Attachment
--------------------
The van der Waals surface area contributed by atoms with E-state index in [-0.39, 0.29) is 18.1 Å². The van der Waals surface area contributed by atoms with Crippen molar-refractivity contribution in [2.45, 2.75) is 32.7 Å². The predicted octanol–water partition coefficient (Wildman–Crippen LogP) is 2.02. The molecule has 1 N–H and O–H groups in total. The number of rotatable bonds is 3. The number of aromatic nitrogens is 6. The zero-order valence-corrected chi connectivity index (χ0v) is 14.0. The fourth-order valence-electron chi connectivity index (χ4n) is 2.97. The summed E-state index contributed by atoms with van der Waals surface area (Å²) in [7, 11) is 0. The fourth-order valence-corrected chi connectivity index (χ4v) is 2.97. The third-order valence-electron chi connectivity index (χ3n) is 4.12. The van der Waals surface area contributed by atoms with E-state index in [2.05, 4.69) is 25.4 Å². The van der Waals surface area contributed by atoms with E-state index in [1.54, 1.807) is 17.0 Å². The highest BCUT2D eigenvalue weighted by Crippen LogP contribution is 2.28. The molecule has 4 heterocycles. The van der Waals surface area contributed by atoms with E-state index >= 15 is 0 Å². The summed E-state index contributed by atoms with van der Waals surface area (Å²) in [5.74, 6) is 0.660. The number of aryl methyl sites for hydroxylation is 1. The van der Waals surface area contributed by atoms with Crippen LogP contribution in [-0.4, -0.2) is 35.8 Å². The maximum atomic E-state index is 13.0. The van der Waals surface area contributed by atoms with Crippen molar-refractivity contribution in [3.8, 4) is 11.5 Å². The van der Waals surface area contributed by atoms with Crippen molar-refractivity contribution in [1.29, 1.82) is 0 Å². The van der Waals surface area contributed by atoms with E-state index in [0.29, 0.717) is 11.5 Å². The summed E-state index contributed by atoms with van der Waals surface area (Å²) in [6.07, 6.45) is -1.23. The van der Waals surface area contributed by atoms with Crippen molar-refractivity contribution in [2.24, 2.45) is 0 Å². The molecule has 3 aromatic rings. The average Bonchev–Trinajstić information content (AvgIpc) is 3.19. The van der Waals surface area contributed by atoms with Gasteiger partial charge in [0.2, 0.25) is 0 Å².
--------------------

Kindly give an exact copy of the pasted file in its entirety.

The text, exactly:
The van der Waals surface area contributed by atoms with E-state index in [-0.39, 0.29) is 18.1 Å². The van der Waals surface area contributed by atoms with Crippen molar-refractivity contribution in [2.45, 2.75) is 32.7 Å². The predicted octanol–water partition coefficient (Wildman–Crippen LogP) is 2.02. The molecule has 1 N–H and O–H groups in total. The number of rotatable bonds is 3. The number of aromatic nitrogens is 6. The zero-order valence-corrected chi connectivity index (χ0v) is 14.0. The fourth-order valence-electron chi connectivity index (χ4n) is 2.97. The summed E-state index contributed by atoms with van der Waals surface area (Å²) in [7, 11) is 0. The fourth-order valence-corrected chi connectivity index (χ4v) is 2.97. The third-order valence-electron chi connectivity index (χ3n) is 4.12. The van der Waals surface area contributed by atoms with E-state index in [2.05, 4.69) is 25.4 Å². The van der Waals surface area contributed by atoms with E-state index in [1.54, 1.807) is 17.0 Å². The highest BCUT2D eigenvalue weighted by Crippen LogP contribution is 2.28. The molecule has 4 heterocycles. The van der Waals surface area contributed by atoms with E-state index >= 15 is 0 Å². The summed E-state index contributed by atoms with van der Waals surface area (Å²) in [5.74, 6) is 0.660. The number of aryl methyl sites for hydroxylation is 1. The van der Waals surface area contributed by atoms with Crippen LogP contribution in [-0.4, -0.2) is 35.8 Å². The maximum atomic E-state index is 13.0. The van der Waals surface area contributed by atoms with Crippen molar-refractivity contribution in [3.8, 4) is 11.5 Å². The van der Waals surface area contributed by atoms with Crippen molar-refractivity contribution in [1.29, 1.82) is 0 Å². The van der Waals surface area contributed by atoms with E-state index in [0.29, 0.717) is 11.5 Å². The summed E-state index contributed by atoms with van der Waals surface area (Å²) in [6.07, 6.45) is -1.23. The van der Waals surface area contributed by atoms with Crippen molar-refractivity contribution in [2.24, 2.45) is 0 Å². The molecule has 3 aromatic rings. The average Bonchev–Trinajstić information content (AvgIpc) is 3.19. The van der Waals surface area contributed by atoms with Gasteiger partial charge in [0.2, 0.25) is 0 Å².